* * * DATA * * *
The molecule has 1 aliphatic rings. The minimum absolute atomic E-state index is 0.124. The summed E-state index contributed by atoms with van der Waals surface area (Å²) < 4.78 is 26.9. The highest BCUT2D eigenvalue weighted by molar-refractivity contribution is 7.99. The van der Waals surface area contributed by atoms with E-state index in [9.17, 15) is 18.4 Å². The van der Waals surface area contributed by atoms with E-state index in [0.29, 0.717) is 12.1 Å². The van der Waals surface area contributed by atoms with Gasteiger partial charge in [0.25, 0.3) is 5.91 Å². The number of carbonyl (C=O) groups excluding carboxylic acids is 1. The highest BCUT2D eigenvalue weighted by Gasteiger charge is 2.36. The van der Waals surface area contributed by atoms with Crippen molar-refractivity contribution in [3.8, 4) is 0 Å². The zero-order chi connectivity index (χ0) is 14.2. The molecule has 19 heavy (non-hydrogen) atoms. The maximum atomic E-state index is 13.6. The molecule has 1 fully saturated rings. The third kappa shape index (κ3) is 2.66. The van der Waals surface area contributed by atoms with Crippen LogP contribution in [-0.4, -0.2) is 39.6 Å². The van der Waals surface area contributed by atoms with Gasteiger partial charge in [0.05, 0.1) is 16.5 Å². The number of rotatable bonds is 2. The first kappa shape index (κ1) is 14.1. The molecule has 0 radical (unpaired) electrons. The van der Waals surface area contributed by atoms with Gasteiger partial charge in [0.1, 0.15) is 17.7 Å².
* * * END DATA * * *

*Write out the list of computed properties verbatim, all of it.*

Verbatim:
The molecule has 1 aliphatic rings. The minimum absolute atomic E-state index is 0.124. The summed E-state index contributed by atoms with van der Waals surface area (Å²) < 4.78 is 26.9. The highest BCUT2D eigenvalue weighted by molar-refractivity contribution is 7.99. The van der Waals surface area contributed by atoms with E-state index in [9.17, 15) is 18.4 Å². The van der Waals surface area contributed by atoms with E-state index in [0.29, 0.717) is 12.1 Å². The van der Waals surface area contributed by atoms with Gasteiger partial charge in [0.25, 0.3) is 5.91 Å². The number of carbonyl (C=O) groups excluding carboxylic acids is 1. The highest BCUT2D eigenvalue weighted by Gasteiger charge is 2.36. The van der Waals surface area contributed by atoms with Crippen molar-refractivity contribution in [3.8, 4) is 0 Å². The zero-order chi connectivity index (χ0) is 14.2. The molecule has 19 heavy (non-hydrogen) atoms. The maximum atomic E-state index is 13.6. The molecule has 1 fully saturated rings. The third kappa shape index (κ3) is 2.66. The van der Waals surface area contributed by atoms with Crippen LogP contribution in [-0.4, -0.2) is 39.6 Å². The van der Waals surface area contributed by atoms with Gasteiger partial charge in [0.05, 0.1) is 16.5 Å². The number of rotatable bonds is 2. The first kappa shape index (κ1) is 14.1. The molecule has 0 radical (unpaired) electrons. The van der Waals surface area contributed by atoms with Gasteiger partial charge in [0.1, 0.15) is 17.7 Å².